Friday, May 22, 2015

Peaceful Day

I found this graphic from Dr. that explains things a little.

About a year ago, I was diagnosed as Bipolar II.  Prior to that, about fifteen years before that, I started being treated solely for depression.  I also feel like in the last couple of months, I've been experiencing rapid-cycling between depression and hypomania.

According to

  • Depression - a condition of general emotional dejection and withdrawal; sadness greater and more prolonged than that warranted by any objective reason.
  • Euthymia - a pleasant state of mind.
  • Hypomania - a mania of low intensity
  • Mania - a type of affective disorder characterized by euphoric mood, excessive activity and talkativeness, impaired judgment, and sometimes psychotic symptoms, as grandiose delusions.

According to

  • Bipolar I - involves periods of severe mood episodes from mania to depression
  • Bipolar II - is a milder form of mood elevation, involving milder episodes of hypomania that alternate with periods of severe depression
  • Cyclothymia - describes periods of hypomania with brief periods of depression that are not as extensive or long-lasting as seen in full depressive episodes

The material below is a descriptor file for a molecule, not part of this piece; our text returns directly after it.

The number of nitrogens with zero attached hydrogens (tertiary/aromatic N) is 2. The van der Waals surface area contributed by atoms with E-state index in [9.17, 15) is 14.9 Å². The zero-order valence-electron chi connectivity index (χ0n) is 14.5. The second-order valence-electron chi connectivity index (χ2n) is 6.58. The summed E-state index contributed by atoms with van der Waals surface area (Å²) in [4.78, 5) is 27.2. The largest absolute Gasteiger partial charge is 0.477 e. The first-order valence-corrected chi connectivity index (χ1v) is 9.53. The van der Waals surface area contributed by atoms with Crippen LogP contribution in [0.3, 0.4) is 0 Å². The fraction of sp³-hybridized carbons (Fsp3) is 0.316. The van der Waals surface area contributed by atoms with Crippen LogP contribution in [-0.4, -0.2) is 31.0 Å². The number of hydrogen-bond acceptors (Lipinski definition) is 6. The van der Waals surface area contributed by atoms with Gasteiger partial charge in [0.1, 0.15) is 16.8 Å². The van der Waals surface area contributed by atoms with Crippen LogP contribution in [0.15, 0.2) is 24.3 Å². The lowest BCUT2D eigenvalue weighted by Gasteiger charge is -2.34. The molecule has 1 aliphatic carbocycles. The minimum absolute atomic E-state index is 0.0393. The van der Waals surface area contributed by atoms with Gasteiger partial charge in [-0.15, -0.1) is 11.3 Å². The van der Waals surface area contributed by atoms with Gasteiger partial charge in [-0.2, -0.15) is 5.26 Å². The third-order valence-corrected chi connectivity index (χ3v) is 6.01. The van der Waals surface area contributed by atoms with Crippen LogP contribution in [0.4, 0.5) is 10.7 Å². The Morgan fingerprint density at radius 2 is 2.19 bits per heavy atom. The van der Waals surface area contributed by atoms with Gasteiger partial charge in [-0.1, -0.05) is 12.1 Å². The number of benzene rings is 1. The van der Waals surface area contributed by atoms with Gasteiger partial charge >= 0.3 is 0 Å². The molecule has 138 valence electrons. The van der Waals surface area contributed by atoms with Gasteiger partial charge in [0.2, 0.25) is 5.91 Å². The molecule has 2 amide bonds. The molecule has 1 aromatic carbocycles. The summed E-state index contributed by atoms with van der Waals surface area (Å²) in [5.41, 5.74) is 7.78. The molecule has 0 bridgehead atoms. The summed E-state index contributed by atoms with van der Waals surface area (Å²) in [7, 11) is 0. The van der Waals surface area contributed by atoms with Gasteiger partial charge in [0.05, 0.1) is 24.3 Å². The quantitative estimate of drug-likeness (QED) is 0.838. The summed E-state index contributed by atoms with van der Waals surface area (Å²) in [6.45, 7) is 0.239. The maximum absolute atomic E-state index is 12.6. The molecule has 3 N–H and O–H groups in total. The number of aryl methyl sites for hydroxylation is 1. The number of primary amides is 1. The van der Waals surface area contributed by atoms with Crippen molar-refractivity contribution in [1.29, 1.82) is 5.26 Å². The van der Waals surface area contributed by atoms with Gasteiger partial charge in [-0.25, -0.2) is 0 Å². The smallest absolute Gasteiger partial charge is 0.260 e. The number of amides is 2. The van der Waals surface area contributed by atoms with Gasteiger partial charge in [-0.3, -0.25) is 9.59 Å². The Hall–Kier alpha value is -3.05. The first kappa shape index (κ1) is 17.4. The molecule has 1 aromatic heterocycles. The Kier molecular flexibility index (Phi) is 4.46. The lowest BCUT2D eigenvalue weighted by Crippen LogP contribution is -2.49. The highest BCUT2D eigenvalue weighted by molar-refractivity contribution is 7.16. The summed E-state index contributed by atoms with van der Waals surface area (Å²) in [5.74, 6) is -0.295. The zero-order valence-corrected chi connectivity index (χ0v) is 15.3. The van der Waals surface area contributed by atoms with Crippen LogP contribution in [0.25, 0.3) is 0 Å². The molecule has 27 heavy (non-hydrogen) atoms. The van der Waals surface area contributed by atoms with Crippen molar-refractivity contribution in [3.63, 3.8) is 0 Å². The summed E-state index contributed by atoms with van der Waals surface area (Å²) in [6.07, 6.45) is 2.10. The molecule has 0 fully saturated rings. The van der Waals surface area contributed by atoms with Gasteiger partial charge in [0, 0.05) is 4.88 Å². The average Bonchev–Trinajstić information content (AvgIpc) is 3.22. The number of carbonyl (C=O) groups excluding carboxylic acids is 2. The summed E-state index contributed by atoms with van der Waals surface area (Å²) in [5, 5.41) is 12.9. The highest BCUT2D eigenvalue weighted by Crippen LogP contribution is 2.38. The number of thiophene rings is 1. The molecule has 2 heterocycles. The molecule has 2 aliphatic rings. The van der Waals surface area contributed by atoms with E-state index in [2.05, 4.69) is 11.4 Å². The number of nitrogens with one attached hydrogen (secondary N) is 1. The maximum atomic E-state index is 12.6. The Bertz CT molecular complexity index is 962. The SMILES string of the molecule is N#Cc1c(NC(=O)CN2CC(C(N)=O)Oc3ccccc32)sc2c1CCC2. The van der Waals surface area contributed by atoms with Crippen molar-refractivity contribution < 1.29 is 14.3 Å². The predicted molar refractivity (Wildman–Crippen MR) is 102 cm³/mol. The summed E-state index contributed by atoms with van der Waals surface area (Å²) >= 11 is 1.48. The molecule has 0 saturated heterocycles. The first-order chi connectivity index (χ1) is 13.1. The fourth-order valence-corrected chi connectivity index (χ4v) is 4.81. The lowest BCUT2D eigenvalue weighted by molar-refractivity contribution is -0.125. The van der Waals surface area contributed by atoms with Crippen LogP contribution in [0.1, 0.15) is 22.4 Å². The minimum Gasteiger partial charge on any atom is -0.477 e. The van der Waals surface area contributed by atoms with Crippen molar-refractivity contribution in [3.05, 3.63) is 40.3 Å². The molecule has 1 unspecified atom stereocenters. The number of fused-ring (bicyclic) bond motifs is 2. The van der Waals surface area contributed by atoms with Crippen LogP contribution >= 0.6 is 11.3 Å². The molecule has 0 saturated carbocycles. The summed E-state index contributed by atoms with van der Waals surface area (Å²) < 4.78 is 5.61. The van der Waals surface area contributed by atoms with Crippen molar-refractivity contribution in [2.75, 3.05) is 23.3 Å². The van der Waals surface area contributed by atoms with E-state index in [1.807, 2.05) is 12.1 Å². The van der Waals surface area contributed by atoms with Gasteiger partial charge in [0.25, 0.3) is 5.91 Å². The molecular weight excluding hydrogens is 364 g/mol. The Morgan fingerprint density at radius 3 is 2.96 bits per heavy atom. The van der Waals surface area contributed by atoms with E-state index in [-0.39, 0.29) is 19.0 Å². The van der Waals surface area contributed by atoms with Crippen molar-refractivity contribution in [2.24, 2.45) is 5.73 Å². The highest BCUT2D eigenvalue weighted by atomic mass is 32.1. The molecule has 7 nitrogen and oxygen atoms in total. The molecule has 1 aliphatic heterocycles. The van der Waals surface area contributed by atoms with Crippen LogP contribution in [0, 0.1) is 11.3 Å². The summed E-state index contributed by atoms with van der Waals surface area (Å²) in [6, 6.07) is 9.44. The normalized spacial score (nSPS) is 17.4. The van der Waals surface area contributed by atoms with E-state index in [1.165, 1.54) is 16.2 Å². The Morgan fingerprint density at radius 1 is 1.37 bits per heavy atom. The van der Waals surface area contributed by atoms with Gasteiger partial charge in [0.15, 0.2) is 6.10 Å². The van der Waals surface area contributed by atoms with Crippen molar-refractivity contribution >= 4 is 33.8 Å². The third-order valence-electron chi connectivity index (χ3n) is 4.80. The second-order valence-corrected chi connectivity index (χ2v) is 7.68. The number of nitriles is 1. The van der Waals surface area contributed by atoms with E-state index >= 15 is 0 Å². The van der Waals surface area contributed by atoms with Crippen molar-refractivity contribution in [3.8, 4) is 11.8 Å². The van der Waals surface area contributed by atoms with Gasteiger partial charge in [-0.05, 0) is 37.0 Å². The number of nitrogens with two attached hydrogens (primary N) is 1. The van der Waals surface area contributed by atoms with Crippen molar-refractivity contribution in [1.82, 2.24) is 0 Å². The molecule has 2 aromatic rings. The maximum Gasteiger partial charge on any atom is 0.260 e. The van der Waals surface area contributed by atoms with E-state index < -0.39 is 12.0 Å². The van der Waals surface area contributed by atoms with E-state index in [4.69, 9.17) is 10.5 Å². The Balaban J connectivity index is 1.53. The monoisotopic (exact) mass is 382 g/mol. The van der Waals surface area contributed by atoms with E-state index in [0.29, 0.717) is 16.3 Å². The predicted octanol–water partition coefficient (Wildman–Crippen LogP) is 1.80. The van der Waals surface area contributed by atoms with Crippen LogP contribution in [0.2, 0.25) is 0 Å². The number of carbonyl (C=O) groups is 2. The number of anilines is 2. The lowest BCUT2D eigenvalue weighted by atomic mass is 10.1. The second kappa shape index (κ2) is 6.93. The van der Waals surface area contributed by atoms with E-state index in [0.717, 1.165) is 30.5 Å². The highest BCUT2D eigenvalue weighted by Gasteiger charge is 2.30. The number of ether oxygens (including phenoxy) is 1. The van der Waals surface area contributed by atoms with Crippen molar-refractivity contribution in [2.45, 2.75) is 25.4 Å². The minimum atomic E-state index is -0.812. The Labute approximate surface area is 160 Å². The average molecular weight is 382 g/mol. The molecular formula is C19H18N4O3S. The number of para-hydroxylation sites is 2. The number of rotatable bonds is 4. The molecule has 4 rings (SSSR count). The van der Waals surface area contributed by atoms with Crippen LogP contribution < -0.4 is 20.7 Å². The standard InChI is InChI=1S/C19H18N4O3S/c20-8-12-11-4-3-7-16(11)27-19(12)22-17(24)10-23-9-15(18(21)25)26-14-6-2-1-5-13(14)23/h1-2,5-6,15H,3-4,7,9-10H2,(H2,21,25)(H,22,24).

• Rapid-cycling - a term that describes having four or more mood episodes within a 12-month period.  Episodes must last for some minimum number of days in order to be considered distinct episodes.  Some people also experience changes in polarity from high to low or vice-versa within a single week, or even within a single day -- the full symptom profile that defines distinct, separate episodes may not be present (for example, the person may not have a decreased need for sleep), making such "ultra-rapid" cycling a more controversial phenomenon.  Rapid cycling can occur at any time in the course of illness, although some researchers believe that it may be more common at later points in the lifetime duration of illness.  Women appear more likely than men to have rapid cycling.  A rapid-cycling pattern increases risk for severe depression and suicide attempts.

Today?  A peaceful day for me.  Thank God!

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